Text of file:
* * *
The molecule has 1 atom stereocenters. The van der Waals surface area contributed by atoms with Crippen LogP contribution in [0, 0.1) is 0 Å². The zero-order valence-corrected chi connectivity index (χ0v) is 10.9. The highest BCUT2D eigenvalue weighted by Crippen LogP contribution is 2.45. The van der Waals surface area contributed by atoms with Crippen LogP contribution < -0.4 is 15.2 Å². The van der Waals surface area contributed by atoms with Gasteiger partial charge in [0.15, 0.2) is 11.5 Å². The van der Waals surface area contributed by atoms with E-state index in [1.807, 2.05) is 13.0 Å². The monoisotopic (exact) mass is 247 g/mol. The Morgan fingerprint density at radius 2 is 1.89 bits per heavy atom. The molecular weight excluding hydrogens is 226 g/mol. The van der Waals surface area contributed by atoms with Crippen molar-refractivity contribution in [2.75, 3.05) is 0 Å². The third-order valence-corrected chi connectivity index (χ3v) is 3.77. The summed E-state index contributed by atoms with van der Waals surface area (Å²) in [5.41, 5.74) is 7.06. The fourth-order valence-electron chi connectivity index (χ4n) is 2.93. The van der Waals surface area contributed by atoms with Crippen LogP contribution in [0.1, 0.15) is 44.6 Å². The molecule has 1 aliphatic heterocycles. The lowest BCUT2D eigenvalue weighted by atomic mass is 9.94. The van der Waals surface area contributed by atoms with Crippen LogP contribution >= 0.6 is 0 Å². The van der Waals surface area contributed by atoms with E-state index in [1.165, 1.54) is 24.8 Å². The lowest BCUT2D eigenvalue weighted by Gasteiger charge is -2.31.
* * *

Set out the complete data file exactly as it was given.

The molecule has 1 atom stereocenters. The van der Waals surface area contributed by atoms with Crippen LogP contribution in [0, 0.1) is 0 Å². The zero-order valence-corrected chi connectivity index (χ0v) is 10.9. The highest BCUT2D eigenvalue weighted by Crippen LogP contribution is 2.45. The van der Waals surface area contributed by atoms with Crippen LogP contribution < -0.4 is 15.2 Å². The van der Waals surface area contributed by atoms with Gasteiger partial charge in [0.15, 0.2) is 11.5 Å². The van der Waals surface area contributed by atoms with E-state index in [1.807, 2.05) is 13.0 Å². The monoisotopic (exact) mass is 247 g/mol. The Morgan fingerprint density at radius 2 is 1.89 bits per heavy atom. The molecular weight excluding hydrogens is 226 g/mol. The van der Waals surface area contributed by atoms with Crippen molar-refractivity contribution in [2.75, 3.05) is 0 Å². The third-order valence-corrected chi connectivity index (χ3v) is 3.77. The summed E-state index contributed by atoms with van der Waals surface area (Å²) in [5.41, 5.74) is 7.06. The fourth-order valence-electron chi connectivity index (χ4n) is 2.93. The van der Waals surface area contributed by atoms with Crippen LogP contribution in [0.1, 0.15) is 44.6 Å². The molecule has 1 aliphatic heterocycles. The lowest BCUT2D eigenvalue weighted by atomic mass is 9.94. The van der Waals surface area contributed by atoms with Crippen LogP contribution >= 0.6 is 0 Å². The van der Waals surface area contributed by atoms with E-state index in [1.165, 1.54) is 24.8 Å². The lowest BCUT2D eigenvalue weighted by Gasteiger charge is -2.31.